rather than holiness, to dominate the lower world (36).
The second aspect of the "regular and harmonious functioning of the divine
forces" found in the Zohar is the adam kadmon, primordial man,
macrocosm/microcosm motif, which sees man, the microcosm, as the reflection
of' the sefirotic world, the macrocosm.
All the mizvot of the Torah are connected to the Holy Supernal King,
some to the head of the King, some to the body, some to the hands of the
King and some to his feet (37).
This motif is used primarily in the mystical interpretation of aspects of
a specific mizvah. One kabbalistic explanation of the four species
used ritually on the festival of Sukkot is an example of this concept. When
all four species, with the proper number of each species, are taken together
the whole sefirotic world is symbolically united. The etrog, citron,
represents malkhut, the tenth sefirah. The lulav, the
palm, is yesod, the ninth sefirah The aravot, willow,
of which two branches are used, represent the seventh and eighth sefirot,
nezah and hod. And finally, the hadasim, myrtle, of which
three branches are used, represent the fourth, fifth, and sixth sefirot
hesed, din, and tiferet. The three uppermost sefirot, keter,
hokhmah, and binah are above human influence and therefore not
Like yihud the adam kadmon motif has a negative component.
Whoever omits even one mizvah of the Torah, it is as if he
diminished the image of the faith (the sefirotic world). For all (mizvot)
are sections and limbs of the (supernal) adam and therefore all
are included in the secret of the unity [of the sefirotic world] (39).
In the adam kadmon motif the sefirot are links in the chain which
connects the lower world with the source of sustenance (shefa). By
transgressing commandments one weakens the chain; the specific place
of weakening is determined by which mizvah is being transgressed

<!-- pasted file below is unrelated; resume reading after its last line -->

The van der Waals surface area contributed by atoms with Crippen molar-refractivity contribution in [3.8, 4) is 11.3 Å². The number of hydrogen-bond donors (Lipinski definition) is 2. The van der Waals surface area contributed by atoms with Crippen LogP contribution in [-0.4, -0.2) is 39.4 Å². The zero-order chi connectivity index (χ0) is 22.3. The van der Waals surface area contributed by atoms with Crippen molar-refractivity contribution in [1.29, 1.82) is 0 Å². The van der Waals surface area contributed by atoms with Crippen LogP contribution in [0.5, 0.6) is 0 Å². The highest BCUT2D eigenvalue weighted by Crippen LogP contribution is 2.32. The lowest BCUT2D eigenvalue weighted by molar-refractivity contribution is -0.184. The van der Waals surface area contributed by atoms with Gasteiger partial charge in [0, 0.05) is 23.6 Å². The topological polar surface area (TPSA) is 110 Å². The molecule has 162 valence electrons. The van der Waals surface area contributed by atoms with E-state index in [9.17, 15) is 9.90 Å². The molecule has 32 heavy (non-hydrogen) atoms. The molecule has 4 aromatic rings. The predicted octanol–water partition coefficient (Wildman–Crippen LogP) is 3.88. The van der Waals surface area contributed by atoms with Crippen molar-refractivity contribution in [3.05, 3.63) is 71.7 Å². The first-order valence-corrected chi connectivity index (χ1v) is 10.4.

and which sefirah it is related to. It is possible to see in the
adam kadmon motif an emanationist, neoplatonic framework,
while the yihud motif is closer to the gnostic mythic scheme.
The Sefer Ta'amei Hamizvot by Menachem Recanati, early fourteenth
century Italian kabbalist, is the most important compendium on the
reasons for the commandments. It is an eclectic work drawing on the
Zohar and other sources with some original material included. Recanati
explains his theoretical formulation of ta'amei hamizvot in the
introduction. His basic premise is that "man is made in the image of the
supernal. The ten sefirot are described in him" (40). The
identification of man with the supernal world explains man's effect on the
sefirot through the performance of mizvot. The mizvot
are related to specific sefirot and the performance of a given
mizvah affects a particular sefirah.
The kabbalistic sages said that all the mizvot of the Torah are
divided into right and left, front and rear above and below, profound good
and profound evil and white and red (hesed and din).
I have explained this in the two mizvot mentioned, the libations
of wine and water on the altar. Whoever performs a mizvah
influences [the flow of] energy to that mizvah above (the appropriate
sefirah) from the Negation of Thought (41) and it sustains
a part, so to speak, of God literally (42).
Recanati emphasizes that although man initiates the influx of divine energy
into the sefirotic world, the source of the energy is the unknowable essence
of God, the realm which cannot be comprehended by thought.
What appears to be new in Recanati are hints of it popularization of the
mystical understanding of the mizvot. He tells the reader that
it is not necessary to know the full kabbalistic explanation of a
mizvah in order to affect the flow of shefa. At the same time,
however, he cautions his reader that in understanding the Torah mystically
one should not lose sight of the plain meaning of the text. He says,
Understand this which I will tell you. That is, in every
place in the Torah you are able to raise the story or mizvah to a
higher level. Raise it and it will be good for you, even though
you did not receive the reason for it from a kabbalist or did not even see
[a reason] in one of the books of the wise, provided you do not
say that the matter is not like the simple meaning, but hints at higher
It is possible to conjecture, from this passage, that one reason Recanati
wrote the Sefer Ta'amei Hamizvot was to provide a convenient compendium
of the kabbalistic ta'amei hamizvot for the reader not well versed
in kabbalistic literature. Recanati's has remained a basic compendium on
the kabbalistic ta'amei hamizvot.